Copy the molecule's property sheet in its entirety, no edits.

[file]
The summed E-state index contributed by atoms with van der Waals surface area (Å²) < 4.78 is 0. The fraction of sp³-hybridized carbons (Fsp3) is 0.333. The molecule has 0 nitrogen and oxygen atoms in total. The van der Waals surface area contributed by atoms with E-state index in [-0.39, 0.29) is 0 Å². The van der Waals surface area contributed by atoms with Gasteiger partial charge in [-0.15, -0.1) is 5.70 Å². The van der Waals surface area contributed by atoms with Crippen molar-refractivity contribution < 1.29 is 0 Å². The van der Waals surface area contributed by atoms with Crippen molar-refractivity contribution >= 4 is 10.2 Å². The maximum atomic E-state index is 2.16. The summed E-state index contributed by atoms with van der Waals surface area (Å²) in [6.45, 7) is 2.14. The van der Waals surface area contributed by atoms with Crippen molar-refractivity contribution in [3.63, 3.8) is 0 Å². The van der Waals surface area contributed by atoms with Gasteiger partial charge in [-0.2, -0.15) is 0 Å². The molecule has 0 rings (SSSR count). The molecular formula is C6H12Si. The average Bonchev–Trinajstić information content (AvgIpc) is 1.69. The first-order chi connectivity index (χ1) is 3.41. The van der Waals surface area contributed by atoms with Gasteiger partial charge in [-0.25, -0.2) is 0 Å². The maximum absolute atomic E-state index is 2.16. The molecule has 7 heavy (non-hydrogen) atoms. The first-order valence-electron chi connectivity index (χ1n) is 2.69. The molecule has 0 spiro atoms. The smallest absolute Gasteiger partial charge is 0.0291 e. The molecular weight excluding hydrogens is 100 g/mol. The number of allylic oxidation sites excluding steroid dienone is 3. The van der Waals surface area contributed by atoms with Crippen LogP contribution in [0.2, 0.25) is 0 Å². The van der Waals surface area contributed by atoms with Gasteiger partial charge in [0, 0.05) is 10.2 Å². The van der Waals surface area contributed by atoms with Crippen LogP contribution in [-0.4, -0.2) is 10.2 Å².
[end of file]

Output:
The summed E-state index contributed by atoms with van der Waals surface area (Å²) < 4.78 is 0. The fraction of sp³-hybridized carbons (Fsp3) is 0.333. The molecule has 0 nitrogen and oxygen atoms in total. The van der Waals surface area contributed by atoms with E-state index in [-0.39, 0.29) is 0 Å². The van der Waals surface area contributed by atoms with Gasteiger partial charge in [-0.15, -0.1) is 5.70 Å². The van der Waals surface area contributed by atoms with Crippen molar-refractivity contribution < 1.29 is 0 Å². The van der Waals surface area contributed by atoms with Crippen molar-refractivity contribution >= 4 is 10.2 Å². The maximum atomic E-state index is 2.16. The summed E-state index contributed by atoms with van der Waals surface area (Å²) in [6.45, 7) is 2.14. The van der Waals surface area contributed by atoms with Crippen molar-refractivity contribution in [3.63, 3.8) is 0 Å². The van der Waals surface area contributed by atoms with Gasteiger partial charge in [-0.2, -0.15) is 0 Å². The molecule has 0 rings (SSSR count). The molecular formula is C6H12Si. The average Bonchev–Trinajstić information content (AvgIpc) is 1.69. The first-order chi connectivity index (χ1) is 3.41. The van der Waals surface area contributed by atoms with Gasteiger partial charge in [-0.25, -0.2) is 0 Å². The maximum absolute atomic E-state index is 2.16. The molecule has 7 heavy (non-hydrogen) atoms. The first-order valence-electron chi connectivity index (χ1n) is 2.69. The molecule has 0 spiro atoms. The smallest absolute Gasteiger partial charge is 0.0291 e. The molecular weight excluding hydrogens is 100 g/mol. The number of allylic oxidation sites excluding steroid dienone is 3. The van der Waals surface area contributed by atoms with Crippen LogP contribution in [0.2, 0.25) is 0 Å². The van der Waals surface area contributed by atoms with Gasteiger partial charge in [0, 0.05) is 10.2 Å². The van der Waals surface area contributed by atoms with Crippen LogP contribution in [-0.4, -0.2) is 10.2 Å².